At least one of the switching contacts 13, 17 and/or at least one of the switching membranes 10, 15 may be equipped with adjustment devices, not shown, that allow adjustment of the switching values at which the switching membranes 10, 15 are lifted off or lowered upon the switching contacts 13, 17.
The switching values may also be regulated by the pressure in the reference pressure chamber 11, and/or by pre-stressing the switching membrane 10 and/or 15 during welding of the membrane to the switch housing 7. The switching values can also be regulated by a plastical deformation of the switching membranes 10 and/or 15 or the switching contacts 13 and/or 17. The second switching contact 17 may also be adjusted by increasing the pressure in the housing capsule 2.
FIG. 2 shows a cross-section of the pressure switch 1 of the embodiment of FIG. 1 in the plane of the switching contacts 13 and 17. The base housing 3 with the screw threading 6, and the switch housing 7 having a reference pressure chamber 11 exhibiting an oval shape in this view, as well as the ducts 14 and 18 with their respective switching contacts 13 and 17, are shown here in this figure.
The reference pressure chamber 11 includes a filler opening 22 that is closed in a preferred embodiment by means of a gas-tight roll 23 pressed into the filler opening 22, or in another preferred embodiment, not illustrated, by a valve. The filling of the reference pressure chamber with gas to the necessary reference pressure makes the adjustment of the pressure switches to the desired pressure of tires for different vehicles possible.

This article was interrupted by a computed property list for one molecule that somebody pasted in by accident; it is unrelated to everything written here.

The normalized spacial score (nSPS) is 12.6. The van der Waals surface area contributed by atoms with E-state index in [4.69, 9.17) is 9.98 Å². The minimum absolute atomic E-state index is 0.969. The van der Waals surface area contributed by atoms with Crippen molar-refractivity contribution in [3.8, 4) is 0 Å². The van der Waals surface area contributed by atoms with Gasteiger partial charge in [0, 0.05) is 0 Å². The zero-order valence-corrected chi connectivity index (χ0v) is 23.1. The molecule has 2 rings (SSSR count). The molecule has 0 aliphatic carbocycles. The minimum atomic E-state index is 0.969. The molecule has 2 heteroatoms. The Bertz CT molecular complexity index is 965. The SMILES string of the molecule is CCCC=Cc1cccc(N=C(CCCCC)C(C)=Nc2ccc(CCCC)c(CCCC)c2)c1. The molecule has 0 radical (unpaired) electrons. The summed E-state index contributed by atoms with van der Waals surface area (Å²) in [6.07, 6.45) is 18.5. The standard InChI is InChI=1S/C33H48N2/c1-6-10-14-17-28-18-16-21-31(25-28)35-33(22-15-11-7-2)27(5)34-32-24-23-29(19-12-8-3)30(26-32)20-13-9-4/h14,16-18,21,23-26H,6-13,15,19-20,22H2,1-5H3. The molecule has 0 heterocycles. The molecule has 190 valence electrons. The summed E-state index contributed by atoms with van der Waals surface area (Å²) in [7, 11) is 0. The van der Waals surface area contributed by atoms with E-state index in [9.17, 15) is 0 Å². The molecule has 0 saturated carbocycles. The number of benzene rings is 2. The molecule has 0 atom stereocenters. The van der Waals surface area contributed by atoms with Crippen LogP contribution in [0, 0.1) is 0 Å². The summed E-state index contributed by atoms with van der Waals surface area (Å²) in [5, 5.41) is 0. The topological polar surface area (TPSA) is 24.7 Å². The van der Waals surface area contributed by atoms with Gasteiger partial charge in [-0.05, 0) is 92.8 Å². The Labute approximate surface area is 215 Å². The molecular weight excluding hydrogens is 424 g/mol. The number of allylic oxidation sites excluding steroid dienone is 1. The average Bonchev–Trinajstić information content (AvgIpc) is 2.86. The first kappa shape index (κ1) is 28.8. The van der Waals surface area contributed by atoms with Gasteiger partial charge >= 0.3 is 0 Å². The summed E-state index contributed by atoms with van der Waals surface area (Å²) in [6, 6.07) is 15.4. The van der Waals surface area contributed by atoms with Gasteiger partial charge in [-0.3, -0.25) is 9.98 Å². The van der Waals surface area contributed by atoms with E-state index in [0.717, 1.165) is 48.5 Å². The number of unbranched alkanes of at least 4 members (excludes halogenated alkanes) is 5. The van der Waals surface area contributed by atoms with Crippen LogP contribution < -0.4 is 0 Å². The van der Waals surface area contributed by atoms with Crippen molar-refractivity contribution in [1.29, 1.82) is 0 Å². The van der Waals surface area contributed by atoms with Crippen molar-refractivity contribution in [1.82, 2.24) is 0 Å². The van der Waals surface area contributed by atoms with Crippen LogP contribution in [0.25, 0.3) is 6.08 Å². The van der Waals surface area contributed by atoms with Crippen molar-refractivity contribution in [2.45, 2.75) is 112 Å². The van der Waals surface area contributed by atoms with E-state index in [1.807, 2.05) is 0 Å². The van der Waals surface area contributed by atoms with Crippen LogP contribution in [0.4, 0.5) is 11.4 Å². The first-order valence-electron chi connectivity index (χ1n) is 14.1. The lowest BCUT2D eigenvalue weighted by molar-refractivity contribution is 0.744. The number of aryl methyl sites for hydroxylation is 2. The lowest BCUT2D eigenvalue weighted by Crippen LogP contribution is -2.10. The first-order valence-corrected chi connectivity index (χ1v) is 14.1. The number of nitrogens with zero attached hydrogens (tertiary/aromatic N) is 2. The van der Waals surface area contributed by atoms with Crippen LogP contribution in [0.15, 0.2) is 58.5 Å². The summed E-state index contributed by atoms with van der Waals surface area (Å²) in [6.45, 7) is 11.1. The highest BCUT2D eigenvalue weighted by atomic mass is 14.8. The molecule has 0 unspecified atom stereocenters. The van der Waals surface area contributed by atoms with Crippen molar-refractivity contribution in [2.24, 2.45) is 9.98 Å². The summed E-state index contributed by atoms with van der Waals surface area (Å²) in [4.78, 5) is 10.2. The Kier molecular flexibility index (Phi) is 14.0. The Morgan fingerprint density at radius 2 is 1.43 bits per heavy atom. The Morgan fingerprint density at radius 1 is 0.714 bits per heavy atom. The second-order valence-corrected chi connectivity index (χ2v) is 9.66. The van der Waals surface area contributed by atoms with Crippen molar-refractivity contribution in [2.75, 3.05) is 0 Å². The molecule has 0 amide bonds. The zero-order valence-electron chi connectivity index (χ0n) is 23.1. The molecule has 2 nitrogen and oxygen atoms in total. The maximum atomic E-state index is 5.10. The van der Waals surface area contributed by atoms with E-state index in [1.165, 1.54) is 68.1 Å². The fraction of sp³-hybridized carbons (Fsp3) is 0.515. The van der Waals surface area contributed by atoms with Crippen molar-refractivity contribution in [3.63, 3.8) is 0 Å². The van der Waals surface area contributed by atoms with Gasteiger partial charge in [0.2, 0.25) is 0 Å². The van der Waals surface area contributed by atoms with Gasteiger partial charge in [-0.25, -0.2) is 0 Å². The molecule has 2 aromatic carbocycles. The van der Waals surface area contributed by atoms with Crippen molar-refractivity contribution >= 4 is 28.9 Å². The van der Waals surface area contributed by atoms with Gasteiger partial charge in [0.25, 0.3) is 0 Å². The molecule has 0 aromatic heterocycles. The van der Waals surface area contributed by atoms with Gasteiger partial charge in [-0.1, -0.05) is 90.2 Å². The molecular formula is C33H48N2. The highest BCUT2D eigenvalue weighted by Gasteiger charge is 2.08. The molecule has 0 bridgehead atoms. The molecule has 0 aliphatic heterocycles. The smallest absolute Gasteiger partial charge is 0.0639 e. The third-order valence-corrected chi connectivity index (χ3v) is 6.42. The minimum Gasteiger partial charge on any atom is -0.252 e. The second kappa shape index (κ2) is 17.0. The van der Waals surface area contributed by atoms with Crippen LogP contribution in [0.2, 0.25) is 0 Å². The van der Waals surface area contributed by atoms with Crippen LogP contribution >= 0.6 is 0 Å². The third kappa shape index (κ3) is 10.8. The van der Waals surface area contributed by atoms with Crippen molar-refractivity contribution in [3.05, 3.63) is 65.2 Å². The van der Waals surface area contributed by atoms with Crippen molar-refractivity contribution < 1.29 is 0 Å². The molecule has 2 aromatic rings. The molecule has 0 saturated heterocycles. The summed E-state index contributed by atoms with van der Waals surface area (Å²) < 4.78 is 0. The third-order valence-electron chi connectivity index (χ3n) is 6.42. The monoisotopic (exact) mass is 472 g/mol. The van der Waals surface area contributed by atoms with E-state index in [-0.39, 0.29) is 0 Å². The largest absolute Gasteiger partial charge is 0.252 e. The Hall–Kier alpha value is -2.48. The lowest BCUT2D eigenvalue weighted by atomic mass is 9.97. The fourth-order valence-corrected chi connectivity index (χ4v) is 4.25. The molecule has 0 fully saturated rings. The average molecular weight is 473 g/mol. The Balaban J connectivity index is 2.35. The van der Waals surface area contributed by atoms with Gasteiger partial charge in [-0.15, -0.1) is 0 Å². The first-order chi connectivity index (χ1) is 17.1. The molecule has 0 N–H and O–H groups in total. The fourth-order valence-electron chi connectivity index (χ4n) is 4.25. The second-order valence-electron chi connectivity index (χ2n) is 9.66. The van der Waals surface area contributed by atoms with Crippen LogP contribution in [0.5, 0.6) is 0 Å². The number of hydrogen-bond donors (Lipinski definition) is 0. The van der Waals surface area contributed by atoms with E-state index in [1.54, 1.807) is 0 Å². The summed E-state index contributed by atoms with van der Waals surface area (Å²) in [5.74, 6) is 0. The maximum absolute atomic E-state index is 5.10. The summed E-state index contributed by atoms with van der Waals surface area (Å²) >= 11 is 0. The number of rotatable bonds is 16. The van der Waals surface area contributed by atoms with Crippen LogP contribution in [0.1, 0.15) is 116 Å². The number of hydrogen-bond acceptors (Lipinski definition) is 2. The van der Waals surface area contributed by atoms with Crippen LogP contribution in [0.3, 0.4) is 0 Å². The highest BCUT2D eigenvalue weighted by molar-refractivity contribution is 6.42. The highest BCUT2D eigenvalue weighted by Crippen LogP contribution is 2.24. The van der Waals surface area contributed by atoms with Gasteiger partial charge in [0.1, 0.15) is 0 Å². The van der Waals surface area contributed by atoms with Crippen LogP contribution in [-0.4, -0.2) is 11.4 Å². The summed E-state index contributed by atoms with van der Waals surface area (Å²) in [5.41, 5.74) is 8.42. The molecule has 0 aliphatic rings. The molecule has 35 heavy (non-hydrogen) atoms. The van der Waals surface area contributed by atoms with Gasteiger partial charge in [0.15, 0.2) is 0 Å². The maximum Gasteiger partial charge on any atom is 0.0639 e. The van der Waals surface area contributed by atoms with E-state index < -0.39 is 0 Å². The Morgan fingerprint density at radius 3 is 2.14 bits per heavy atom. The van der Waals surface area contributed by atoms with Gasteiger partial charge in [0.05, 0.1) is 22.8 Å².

The electrical components of the pressure switch wirelessly transmit measuring signals to an evaluating and indicating electronic unit (not shown). The electric components including inductor 19, capacitor 20 and resistor 21 are housed in the cap 4 and are secured by welding or plugging into the cap 4. The component parts are connected by electrical lines to the switching elements 13, 15, 17 and the membranes 10 and 15 are connected by the conductive housing 7.
The schematic electrical flow diagrams of FIGS. 3 through 6 show a pressure sensitive oscillator circuit including inductor 19, capacitor 20 and resistor 21 with switching contacts 13, 17 and switching membranes 10, 15 serving as the switches, in various switching conditions. The electrical coil 19 can be constructed as a compressed, flat coil or as a wrapped coil containing a ferrite core.
Depending upon the condition of the switches, the oscillator circuitry is a) deactivated, b) is activated and includes inductor 19, capacitor 20, and resistor 21 or c) activated and includes inductor 19 and capacitor 20. Prior art circuits generally include a single switching contact 13 and switching membrane 10 to activate or deactivate an oscillator circuit including inductor 19, capacitor 20 and resistor 21. These are described in DE-OS 28 54 199 and in the Research Report TV 7672 of the Federal Adminstry For Research and Technology "Tire Characteristics And Driving Safety; Project Area I, Air Pressure Control System" by R. Weber et al. of the Dr. Ing. h.c.F. Porsche Aktiengesellschaft, on pages 107 et seq.
The first switching contact 13 and the first switching membrane 10 are symbolically shown by the first switch 24, while the second switching contact 17 and the second switching membrane 15 are shown as the second switch 25. An open switch corresponds to the condition of the switching membrane being out of contact with the switching contact.
FIG. 3 shows both switches open, indicating that the tire pressure is too low and the reference pressure is correct. As a result the oscillating circuit is open, so that a field inductively coupled into coil 19 will be unaffected by the oscillating circuit. This leads to an error indication.
In accordance with FIG. 4, the first switch 24 is closed and the second switch 25 is open, indicating that both the reference and tire pressures are correct. The oscillating circuit is dampened by means of resistor 21 which is now part of the oscillating circuit. This results in a dampening circuit which substantially weakens the field coupled into coil 19, and does not result in an error indication.